Why do people even bother with battery tests dependent on cell radios? There's no way you can control the power of signal to and from the base station(s), making any measurement pretty much useless.



    The way to do it is either (a) setup your own cell in a Faraday cage (see below) and measure accordingly or (b) install software on many, many phones that measures battery performance with normal use.



    http://en.wikipedia.org/wiki/Faraday_Cage
  • Reply 2 of 112
    tenobelltenobell Posts: 7,014member
    Being in NYC. I'm around abundant WiFi hotspots and have mostly had 3G turned off. I have noticed that the WiFi signal is stronger and faster than it was on the original iPhone.
  • Reply 3 of 112
    So my question is, should I wait for the 3rd generation of Iphone or splurge now? Will the battery issues, cut, copy and paste, and video recording be in the 3rd generation or will we again get bits and pieces?



    Your opinions please!!!
  • Reply 4 of 112
    nickmininickmini Posts: 74member
    Quote:
    Originally Posted by AppleInsider View Post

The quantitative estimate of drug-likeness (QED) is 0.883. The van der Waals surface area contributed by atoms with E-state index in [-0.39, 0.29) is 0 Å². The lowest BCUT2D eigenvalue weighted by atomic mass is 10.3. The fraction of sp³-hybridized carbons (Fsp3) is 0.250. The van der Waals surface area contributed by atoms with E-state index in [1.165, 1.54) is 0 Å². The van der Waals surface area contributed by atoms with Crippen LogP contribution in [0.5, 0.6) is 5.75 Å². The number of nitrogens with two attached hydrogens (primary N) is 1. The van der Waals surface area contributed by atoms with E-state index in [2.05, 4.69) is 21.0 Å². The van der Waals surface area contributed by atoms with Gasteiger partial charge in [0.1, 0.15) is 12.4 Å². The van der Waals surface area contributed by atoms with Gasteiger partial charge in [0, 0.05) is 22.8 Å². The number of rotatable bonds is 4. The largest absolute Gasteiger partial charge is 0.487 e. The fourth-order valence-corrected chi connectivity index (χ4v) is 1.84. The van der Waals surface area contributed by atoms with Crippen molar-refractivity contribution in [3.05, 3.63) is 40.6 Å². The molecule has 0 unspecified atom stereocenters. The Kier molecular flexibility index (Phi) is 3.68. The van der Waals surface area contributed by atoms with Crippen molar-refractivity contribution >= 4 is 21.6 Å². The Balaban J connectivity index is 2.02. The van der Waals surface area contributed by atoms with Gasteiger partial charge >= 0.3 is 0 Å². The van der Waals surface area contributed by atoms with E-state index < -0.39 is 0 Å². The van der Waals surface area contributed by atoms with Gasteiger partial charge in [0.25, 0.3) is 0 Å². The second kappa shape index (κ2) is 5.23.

Existing iPhone owners moving to Apple's new iPhone 3G should expect an approximate 50 percent reduction in battery life when using the new handset in 3G mode to browse the web and perform other Internet-related functions, a series of tests show.



    Over the past five days, several publications have weighed in with early reviews of the new phone that include battery benchmarks covering 3G talk time and 3G Internet use. For the most part, talk time results have met or exceeded Apple's promise of "up to 5 hours on 3G."



    An average of five 3G talk time tests (PC World, WSJ, PC Mag, CNet, and WirelessInfo) have the new iPhone's battery lasting just shy of 5 hours and 20 minutes when used solely to perform voice calls -- 20 minutes more Apple's own tests, and good enough to place the handset among the best in its class.



    On the other hand, iPhone 3G suffers the same battery limitations as other smartphones when acting as an Internet device on 3G networks, and has routinely fallen short of Apple's claim of "up to 5 hours" of Internet use on 3G.



    With the exception of the Wall Street Journal's Walt Mossberg, who somehow managed to keep his battery juiced for nearly 6 hours while browsing and performing other Internet functions, other reviewers saw their iPhone 3G's battery fall anywhere between one and two hours short of Apple's optimal 5-hour claim.



    An average of four 3G Internet tests taken from the chart compiled by Gizmodo (below), which includes Mossberg's stellar results and the mid-point of Ars's mixed-use test, suggests the battery in the new iPhone will conk out after 3 hours and 55 minutes of continuous use. However, individual tests performed by DVICE and Anandtech have the battery fizzling out at 2 hours and 54 minutes, and 3 hours and 17 minutes, respectfully.